Square matrix with AI A = I and AAl = I. No inverse if det A = 0 and rank(A) < n and Ax = 0 for a nonzero vector x. The inverses of AB and AT are B1 AI and (AI)T. Cofactor formula (Al)ij = Cji! detA.

Jordan form 1 = M 1 AM.
If A has s independent eigenvectors, its "generalized" eigenvector matrix M gives 1 = diag(lt, ... , 1s). The block his Akh +Nk where Nk has 1 's on diagonall. Each block has one eigenvalue Ak and one eigenvector.

Kronecker product (tensor product) A ® B.
Blocks aij B, eigenvalues Ap(A)Aq(B).

Least squares solution X.
The vector x that minimizes the error lie 112 solves AT Ax = ATb. Then e = b  Ax is orthogonal to all columns of A.

Nilpotent matrix N.
Some power of N is the zero matrix, N k = o. The only eigenvalue is A = 0 (repeated n times). Examples: triangular matrices with zero diagonal.

Orthonormal vectors q 1 , ... , q n·
Dot products are q T q j = 0 if i =1= j and q T q i = 1. The matrix Q with these orthonormal columns has Q T Q = I. If m = n then Q T = Q 1 and q 1 ' ... , q n is an orthonormal basis for Rn : every v = L (v T q j )q j •

Particular solution x p.
Any solution to Ax = b; often x p has free variables = o.

Pascal matrix
Ps = pascal(n) = the symmetric matrix with binomial entries (i1~;2). Ps = PL Pu all contain Pascal's triangle with det = 1 (see Pascal in the index).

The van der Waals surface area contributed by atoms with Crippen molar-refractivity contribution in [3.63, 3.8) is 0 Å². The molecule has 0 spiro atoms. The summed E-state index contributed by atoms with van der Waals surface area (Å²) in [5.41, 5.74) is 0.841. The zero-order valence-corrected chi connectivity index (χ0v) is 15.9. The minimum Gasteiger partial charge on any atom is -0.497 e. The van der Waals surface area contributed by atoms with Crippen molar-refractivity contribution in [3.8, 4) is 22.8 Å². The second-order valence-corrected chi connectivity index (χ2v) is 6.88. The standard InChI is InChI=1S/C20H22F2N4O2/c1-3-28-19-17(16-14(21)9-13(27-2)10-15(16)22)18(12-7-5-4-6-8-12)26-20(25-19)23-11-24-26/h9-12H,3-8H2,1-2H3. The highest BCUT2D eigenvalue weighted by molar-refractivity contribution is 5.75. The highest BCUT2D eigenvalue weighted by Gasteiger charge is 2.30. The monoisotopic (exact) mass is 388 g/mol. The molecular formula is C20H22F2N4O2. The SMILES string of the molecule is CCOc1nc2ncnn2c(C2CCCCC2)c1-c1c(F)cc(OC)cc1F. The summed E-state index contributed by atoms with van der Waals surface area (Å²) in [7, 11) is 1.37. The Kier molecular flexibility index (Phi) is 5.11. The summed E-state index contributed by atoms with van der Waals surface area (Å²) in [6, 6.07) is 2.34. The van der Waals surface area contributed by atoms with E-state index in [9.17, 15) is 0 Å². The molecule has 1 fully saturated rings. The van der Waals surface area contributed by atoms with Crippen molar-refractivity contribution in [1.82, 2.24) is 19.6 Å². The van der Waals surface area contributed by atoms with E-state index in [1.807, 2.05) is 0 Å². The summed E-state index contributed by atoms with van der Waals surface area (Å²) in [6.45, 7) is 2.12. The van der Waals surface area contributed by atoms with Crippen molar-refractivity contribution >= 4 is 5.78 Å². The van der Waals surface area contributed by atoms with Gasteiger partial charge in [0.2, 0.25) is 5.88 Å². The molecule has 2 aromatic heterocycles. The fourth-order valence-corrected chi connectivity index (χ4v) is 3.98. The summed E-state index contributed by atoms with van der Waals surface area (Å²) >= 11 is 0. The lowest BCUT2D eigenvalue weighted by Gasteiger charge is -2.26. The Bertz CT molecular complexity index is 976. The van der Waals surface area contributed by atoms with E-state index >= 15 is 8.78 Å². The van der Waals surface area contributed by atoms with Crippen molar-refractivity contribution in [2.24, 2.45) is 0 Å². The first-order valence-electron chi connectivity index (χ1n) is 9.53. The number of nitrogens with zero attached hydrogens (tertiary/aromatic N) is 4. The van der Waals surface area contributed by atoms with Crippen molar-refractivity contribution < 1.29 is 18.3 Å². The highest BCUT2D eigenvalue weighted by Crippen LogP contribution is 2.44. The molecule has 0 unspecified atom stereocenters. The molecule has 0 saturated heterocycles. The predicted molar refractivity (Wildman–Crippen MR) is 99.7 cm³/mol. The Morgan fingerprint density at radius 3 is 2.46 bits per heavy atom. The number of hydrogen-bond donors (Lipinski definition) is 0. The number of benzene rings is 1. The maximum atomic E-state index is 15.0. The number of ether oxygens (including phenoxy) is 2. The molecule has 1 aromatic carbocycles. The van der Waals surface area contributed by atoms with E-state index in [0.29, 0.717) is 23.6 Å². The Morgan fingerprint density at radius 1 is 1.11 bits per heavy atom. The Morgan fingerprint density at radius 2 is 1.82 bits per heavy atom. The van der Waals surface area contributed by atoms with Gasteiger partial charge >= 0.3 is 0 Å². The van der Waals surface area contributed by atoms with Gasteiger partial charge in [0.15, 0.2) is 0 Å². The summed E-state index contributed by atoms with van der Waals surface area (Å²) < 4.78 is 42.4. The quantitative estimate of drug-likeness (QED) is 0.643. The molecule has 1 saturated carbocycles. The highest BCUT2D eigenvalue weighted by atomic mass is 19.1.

Projection matrix P onto subspace S.
Projection p = P b is the closest point to b in S, error e = b  Pb is perpendicularto S. p 2 = P = pT, eigenvalues are 1 or 0, eigenvectors are in S or S...L. If columns of A = basis for S then P = A (AT A) 1 AT.

Pseudoinverse A+ (MoorePenrose inverse).
The n by m matrix that "inverts" A from column space back to row space, with N(A+) = N(AT). A+ A and AA+ are the projection matrices onto the row space and column space. Rank(A +) = rank(A).

Singular matrix A.
A square matrix that has no inverse: det(A) = o.

Solvable system Ax = b.
The right side b is in the column space of A.

Spectrum of A = the set of eigenvalues {A I, ... , An}.
Spectral radius = max of IAi I.

Subspace S of V.
Any vector space inside V, including V and Z = {zero vector only}.

Transpose matrix AT.
Entries AL = Ajj. AT is n by In, AT A is square, symmetric, positive semidefinite. The transposes of AB and AI are BT AT and (AT)I.